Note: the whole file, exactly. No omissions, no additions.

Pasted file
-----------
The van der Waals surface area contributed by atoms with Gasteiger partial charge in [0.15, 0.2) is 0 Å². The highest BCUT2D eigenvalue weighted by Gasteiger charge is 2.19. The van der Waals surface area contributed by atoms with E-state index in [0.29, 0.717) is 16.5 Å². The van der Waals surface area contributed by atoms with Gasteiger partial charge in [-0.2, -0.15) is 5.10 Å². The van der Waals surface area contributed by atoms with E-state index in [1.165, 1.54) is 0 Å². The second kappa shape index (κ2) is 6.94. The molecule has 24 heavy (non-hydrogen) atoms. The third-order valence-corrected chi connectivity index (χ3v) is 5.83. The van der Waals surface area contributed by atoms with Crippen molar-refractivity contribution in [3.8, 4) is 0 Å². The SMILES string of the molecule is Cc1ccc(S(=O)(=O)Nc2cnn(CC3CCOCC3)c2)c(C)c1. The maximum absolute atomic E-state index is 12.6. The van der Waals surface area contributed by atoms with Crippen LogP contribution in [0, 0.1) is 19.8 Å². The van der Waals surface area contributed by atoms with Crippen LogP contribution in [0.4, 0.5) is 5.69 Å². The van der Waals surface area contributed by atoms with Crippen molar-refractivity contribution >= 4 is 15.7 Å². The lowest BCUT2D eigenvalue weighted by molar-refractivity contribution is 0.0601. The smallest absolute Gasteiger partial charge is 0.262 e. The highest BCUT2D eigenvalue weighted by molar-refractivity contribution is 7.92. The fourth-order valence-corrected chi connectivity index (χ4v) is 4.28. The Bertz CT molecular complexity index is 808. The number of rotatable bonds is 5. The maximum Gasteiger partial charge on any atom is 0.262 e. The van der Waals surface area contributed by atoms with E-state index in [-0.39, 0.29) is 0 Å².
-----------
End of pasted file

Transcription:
The van der Waals surface area contributed by atoms with Gasteiger partial charge in [0.15, 0.2) is 0 Å². The highest BCUT2D eigenvalue weighted by Gasteiger charge is 2.19. The van der Waals surface area contributed by atoms with E-state index in [0.29, 0.717) is 16.5 Å². The van der Waals surface area contributed by atoms with Gasteiger partial charge in [-0.2, -0.15) is 5.10 Å². The van der Waals surface area contributed by atoms with E-state index in [1.165, 1.54) is 0 Å². The second kappa shape index (κ2) is 6.94. The molecule has 24 heavy (non-hydrogen) atoms. The third-order valence-corrected chi connectivity index (χ3v) is 5.83. The van der Waals surface area contributed by atoms with Crippen molar-refractivity contribution in [3.8, 4) is 0 Å². The SMILES string of the molecule is Cc1ccc(S(=O)(=O)Nc2cnn(CC3CCOCC3)c2)c(C)c1. The maximum absolute atomic E-state index is 12.6. The van der Waals surface area contributed by atoms with Crippen LogP contribution in [0, 0.1) is 19.8 Å². The van der Waals surface area contributed by atoms with Crippen LogP contribution in [0.4, 0.5) is 5.69 Å². The van der Waals surface area contributed by atoms with Crippen molar-refractivity contribution >= 4 is 15.7 Å². The lowest BCUT2D eigenvalue weighted by molar-refractivity contribution is 0.0601. The smallest absolute Gasteiger partial charge is 0.262 e. The highest BCUT2D eigenvalue weighted by molar-refractivity contribution is 7.92. The fourth-order valence-corrected chi connectivity index (χ4v) is 4.28. The Bertz CT molecular complexity index is 808. The number of rotatable bonds is 5. The maximum Gasteiger partial charge on any atom is 0.262 e. The van der Waals surface area contributed by atoms with E-state index in [-0.39, 0.29) is 0 Å².